More than a decade ago, the ABA expanded its rules to allow lawyers to offer unbundled legal services, bite-sized tasks like legal research and ghostwritten motions. Gone are the days when the typical lawyer required thousands of dollars in retainer to start working on your case. With competition among lawyers for limited consumer dollars, firms are rushing to reconfigure their practices to serve clients in any way they can. That’s good news for pro se litigants, if we know how to use those services.
The American Bar Association held its annual meeting in Chicago two weeks ago. They spent some time discussing self represented litigants, of course. As usual when lawyers talk about us, the focus was primarily on ways to handle the problems we create for them and their judicial system. There was a panel on how to rush us through our cases, a panel on technology solutions for us that starve them, and a panel on how to handle the crazies among us. Really. Revamping the system so that regular people can actually practice the law under which we live was apparently off the table. Sigh.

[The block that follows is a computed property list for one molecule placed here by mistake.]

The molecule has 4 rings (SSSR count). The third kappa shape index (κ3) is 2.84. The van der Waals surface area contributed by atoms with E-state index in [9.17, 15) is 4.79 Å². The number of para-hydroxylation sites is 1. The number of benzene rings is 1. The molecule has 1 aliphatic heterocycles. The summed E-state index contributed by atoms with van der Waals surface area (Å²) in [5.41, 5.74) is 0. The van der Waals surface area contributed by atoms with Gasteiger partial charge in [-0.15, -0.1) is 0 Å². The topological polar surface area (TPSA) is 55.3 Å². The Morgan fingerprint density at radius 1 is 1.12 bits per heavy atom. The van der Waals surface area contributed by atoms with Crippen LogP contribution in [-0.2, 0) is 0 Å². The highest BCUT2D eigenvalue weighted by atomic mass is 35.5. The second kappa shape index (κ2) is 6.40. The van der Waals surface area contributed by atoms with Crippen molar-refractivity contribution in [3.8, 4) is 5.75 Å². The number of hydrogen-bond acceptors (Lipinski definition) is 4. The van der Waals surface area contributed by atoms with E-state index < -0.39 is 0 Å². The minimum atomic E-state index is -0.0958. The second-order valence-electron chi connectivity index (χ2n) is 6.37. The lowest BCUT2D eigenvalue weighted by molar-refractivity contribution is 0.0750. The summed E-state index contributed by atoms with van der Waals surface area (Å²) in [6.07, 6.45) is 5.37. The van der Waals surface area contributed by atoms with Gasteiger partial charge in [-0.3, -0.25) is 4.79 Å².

Tech entrepreneur Rich Barton recently sat down with a room full of lawyers to discuss disruption in the legal services industry. Legal services were about to be democratized, he told them, and they had to learn new ways of doing business.
It’s a hard pill to swallow for some lawyers. But for pro se litigants, it could mean fairer access to the legal system. And isn’t that what lawyers are supposed to be for?